SAN FRANCISCO (KCBS) – The housing crunch has reached a tipping point for San Francisco city officials who have been scrambling to come up with solutions to the crisis.
The highest median rents, a record low vacancy rate, and hundreds of evictions have led to calls from city leaders for San Francisco to get its priorities straight.
“Is San Francisco going to be a city that will allow low income and middle income people to live here? Unless something changes, I’m afraid that the answer will be no,” said Supervisor David Campos.
Mayor Ed Lee agrees, issuing an executive order this week to expedite housing construction and offer more assistance to evicted renters.
“Everyone, including tech people, are concerned about housing affordability. We’re only 49 square miles. A lot of people want to live here, but I also am a mayor that wants to make sure everyone who wants to be here and have been here a long time can stay here,” Lee said.
Board of Supervisors President David Chiu wants additional measures such as legalizing thousands of in-law units and amending the state’s Ellis Act eviction law.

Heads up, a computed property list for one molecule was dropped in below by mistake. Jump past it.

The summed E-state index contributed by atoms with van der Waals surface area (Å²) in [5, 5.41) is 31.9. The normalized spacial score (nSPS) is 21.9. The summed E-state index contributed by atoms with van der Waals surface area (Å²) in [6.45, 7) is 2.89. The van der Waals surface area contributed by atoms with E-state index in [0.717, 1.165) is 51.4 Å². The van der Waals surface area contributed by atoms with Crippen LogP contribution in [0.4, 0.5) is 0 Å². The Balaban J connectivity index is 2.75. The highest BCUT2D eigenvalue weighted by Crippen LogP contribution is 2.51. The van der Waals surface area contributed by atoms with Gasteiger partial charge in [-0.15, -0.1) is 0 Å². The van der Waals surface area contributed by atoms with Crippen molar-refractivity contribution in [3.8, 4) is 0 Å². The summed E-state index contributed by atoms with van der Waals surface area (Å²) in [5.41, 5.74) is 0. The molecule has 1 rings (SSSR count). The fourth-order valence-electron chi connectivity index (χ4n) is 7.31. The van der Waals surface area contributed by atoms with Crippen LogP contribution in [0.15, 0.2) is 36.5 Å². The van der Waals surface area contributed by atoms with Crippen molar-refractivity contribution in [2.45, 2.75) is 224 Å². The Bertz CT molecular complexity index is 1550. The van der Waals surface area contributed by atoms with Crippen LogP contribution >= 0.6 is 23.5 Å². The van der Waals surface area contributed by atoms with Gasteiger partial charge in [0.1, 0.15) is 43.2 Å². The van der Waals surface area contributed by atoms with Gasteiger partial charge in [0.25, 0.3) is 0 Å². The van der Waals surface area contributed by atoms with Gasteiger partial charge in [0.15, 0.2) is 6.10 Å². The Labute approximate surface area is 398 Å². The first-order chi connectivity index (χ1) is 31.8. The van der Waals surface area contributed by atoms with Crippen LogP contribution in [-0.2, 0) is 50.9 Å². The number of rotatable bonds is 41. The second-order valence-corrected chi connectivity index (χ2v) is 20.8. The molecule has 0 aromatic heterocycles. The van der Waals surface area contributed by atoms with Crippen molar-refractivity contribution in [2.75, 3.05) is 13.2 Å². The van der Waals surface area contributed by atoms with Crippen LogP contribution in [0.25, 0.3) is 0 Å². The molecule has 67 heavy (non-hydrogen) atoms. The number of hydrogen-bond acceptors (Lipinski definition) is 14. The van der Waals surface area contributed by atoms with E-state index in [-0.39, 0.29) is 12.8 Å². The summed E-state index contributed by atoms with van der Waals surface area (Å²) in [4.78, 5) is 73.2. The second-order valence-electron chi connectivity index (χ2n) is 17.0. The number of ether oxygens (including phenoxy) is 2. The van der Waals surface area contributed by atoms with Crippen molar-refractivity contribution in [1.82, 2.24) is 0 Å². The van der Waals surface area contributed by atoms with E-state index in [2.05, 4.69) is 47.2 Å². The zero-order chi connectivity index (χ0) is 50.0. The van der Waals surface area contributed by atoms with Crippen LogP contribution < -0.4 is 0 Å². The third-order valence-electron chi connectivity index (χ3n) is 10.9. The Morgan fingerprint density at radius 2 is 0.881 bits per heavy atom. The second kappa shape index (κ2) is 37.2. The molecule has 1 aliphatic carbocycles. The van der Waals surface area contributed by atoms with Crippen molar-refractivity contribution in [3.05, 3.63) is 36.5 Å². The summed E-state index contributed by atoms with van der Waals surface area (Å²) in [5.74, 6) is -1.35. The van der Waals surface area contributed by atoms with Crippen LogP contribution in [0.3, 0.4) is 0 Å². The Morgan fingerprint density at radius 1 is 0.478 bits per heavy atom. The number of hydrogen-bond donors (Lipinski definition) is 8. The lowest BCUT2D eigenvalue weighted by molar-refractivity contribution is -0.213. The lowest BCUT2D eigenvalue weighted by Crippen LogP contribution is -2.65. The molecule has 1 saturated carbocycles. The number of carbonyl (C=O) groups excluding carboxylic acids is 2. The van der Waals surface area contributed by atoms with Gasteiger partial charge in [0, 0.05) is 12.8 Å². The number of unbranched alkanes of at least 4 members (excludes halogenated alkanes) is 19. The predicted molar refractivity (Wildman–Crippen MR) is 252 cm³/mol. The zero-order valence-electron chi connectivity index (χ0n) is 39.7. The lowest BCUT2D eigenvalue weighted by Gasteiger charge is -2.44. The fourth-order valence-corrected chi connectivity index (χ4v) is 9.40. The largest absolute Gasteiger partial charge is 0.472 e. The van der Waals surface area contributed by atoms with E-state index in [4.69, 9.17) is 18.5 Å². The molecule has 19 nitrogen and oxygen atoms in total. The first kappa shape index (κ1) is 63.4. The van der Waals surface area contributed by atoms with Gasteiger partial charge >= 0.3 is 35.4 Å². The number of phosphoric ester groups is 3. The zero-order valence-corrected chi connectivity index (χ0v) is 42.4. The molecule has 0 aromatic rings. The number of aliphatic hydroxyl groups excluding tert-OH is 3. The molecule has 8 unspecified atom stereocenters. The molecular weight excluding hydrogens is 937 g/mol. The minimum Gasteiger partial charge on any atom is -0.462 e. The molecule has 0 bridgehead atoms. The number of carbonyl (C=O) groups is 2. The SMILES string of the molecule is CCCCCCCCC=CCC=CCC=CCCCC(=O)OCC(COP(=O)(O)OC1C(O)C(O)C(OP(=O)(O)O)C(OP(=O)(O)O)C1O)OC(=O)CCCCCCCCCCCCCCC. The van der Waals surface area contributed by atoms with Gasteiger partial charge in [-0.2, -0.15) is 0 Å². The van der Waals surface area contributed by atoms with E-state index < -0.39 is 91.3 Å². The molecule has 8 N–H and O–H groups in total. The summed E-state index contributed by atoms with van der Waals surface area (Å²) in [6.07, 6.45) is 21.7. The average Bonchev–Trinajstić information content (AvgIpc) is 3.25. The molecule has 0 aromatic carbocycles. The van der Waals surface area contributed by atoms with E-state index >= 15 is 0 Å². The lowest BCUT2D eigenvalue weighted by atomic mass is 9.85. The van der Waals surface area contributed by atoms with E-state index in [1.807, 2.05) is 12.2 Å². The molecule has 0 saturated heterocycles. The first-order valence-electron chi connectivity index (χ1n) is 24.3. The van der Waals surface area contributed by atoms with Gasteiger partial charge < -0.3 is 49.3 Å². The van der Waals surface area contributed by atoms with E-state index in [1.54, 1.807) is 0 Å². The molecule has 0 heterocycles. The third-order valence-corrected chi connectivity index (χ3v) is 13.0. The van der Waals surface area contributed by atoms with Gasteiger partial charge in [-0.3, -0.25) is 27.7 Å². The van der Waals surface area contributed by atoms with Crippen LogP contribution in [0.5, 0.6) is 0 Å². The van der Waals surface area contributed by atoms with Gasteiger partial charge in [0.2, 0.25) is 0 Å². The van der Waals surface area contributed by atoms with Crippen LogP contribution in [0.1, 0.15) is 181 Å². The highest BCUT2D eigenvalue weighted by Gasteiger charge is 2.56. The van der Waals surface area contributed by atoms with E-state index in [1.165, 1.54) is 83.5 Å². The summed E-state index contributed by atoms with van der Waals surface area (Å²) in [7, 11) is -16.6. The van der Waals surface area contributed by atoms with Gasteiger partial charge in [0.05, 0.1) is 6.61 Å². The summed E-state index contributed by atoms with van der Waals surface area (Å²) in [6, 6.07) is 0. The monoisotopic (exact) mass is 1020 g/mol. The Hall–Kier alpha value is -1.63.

“There is no one silver bullet. We have to think about building housing, protecting the housing stock that we already have, protecting seniors and families, and low income residents, from being displaced,” Chiu said.
The city needs to go even further than that, said Tommi Avicolli Mecca with the Housing Rights Committee. He has proposed rolling back rents or declaring a moratorium on evictions.
“We need to treat these things like epidemics,” he said.
But with some 6,000 new rental apartments nearing completion, Javan New at the San Francisco Apartment Association which represents landlords, believes relief is in sight.
“Because we’re such a small city, that’ll take the heat off of the market right away,” she said.
Too much blame has been pinned on newly arrived tech workers, New said.
Riley Strong, a young software engineer at Square, is hoping those new units will mean the end to his long search for housing.
“That will hopefully alleviate some of the stress,” he said, adding that his company has been sensitive to the housing problem in San Francisco.
“We’re here to stay and we really want to be part of the community and help San Francisco,” he said.
The uncertainty Strong and his colleagues might face looking for a place that’s affordable pales in comparison to the stress faced by those with lesser means or resources, countered Avicolli Mecca.
“Where are they going? Who knows. They’re scattering. Are we stuck with this forever? I mean, how much worse can it get?” Avicolli Mecca said?
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